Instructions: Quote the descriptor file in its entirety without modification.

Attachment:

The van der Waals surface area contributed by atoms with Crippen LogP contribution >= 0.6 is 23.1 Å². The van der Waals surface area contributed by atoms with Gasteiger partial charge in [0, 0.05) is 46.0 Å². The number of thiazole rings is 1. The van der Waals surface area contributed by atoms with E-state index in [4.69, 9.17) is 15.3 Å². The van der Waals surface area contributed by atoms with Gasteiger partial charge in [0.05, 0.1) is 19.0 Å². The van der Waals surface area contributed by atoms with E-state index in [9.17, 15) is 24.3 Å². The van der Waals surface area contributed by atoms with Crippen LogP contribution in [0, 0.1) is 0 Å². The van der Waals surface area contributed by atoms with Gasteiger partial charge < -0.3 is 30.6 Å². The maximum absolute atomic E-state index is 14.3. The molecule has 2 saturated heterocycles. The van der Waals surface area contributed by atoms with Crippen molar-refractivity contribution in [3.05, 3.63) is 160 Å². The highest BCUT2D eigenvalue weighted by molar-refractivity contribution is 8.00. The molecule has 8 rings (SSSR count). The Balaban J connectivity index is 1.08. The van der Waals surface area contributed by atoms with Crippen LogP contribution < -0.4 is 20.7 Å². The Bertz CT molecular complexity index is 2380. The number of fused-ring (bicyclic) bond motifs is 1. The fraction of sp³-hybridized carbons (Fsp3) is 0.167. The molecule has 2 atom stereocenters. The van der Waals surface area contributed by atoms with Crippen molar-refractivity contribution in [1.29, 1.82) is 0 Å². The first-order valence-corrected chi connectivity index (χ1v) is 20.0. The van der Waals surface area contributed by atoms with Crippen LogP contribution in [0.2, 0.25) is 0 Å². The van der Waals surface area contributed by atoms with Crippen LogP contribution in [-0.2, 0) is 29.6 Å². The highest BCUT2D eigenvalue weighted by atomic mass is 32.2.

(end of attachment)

The van der Waals surface area contributed by atoms with Crippen LogP contribution >= 0.6 is 23.1 Å². The van der Waals surface area contributed by atoms with Gasteiger partial charge in [0, 0.05) is 46.0 Å². The number of thiazole rings is 1. The van der Waals surface area contributed by atoms with E-state index in [4.69, 9.17) is 15.3 Å². The van der Waals surface area contributed by atoms with Gasteiger partial charge in [0.05, 0.1) is 19.0 Å². The van der Waals surface area contributed by atoms with E-state index in [9.17, 15) is 24.3 Å². The van der Waals surface area contributed by atoms with Crippen LogP contribution in [0, 0.1) is 0 Å². The van der Waals surface area contributed by atoms with Gasteiger partial charge < -0.3 is 30.6 Å². The maximum absolute atomic E-state index is 14.3. The molecule has 2 saturated heterocycles. The van der Waals surface area contributed by atoms with Crippen molar-refractivity contribution in [3.05, 3.63) is 160 Å². The highest BCUT2D eigenvalue weighted by molar-refractivity contribution is 8.00. The molecule has 8 rings (SSSR count). The Balaban J connectivity index is 1.08. The van der Waals surface area contributed by atoms with Crippen LogP contribution < -0.4 is 20.7 Å². The Bertz CT molecular complexity index is 2380. The number of fused-ring (bicyclic) bond motifs is 1. The fraction of sp³-hybridized carbons (Fsp3) is 0.167. The molecule has 2 atom stereocenters. The van der Waals surface area contributed by atoms with Crippen molar-refractivity contribution in [1.29, 1.82) is 0 Å². The first-order valence-corrected chi connectivity index (χ1v) is 20.0. The van der Waals surface area contributed by atoms with Crippen LogP contribution in [0.2, 0.25) is 0 Å². The van der Waals surface area contributed by atoms with Crippen LogP contribution in [-0.2, 0) is 29.6 Å². The highest BCUT2D eigenvalue weighted by atomic mass is 32.2.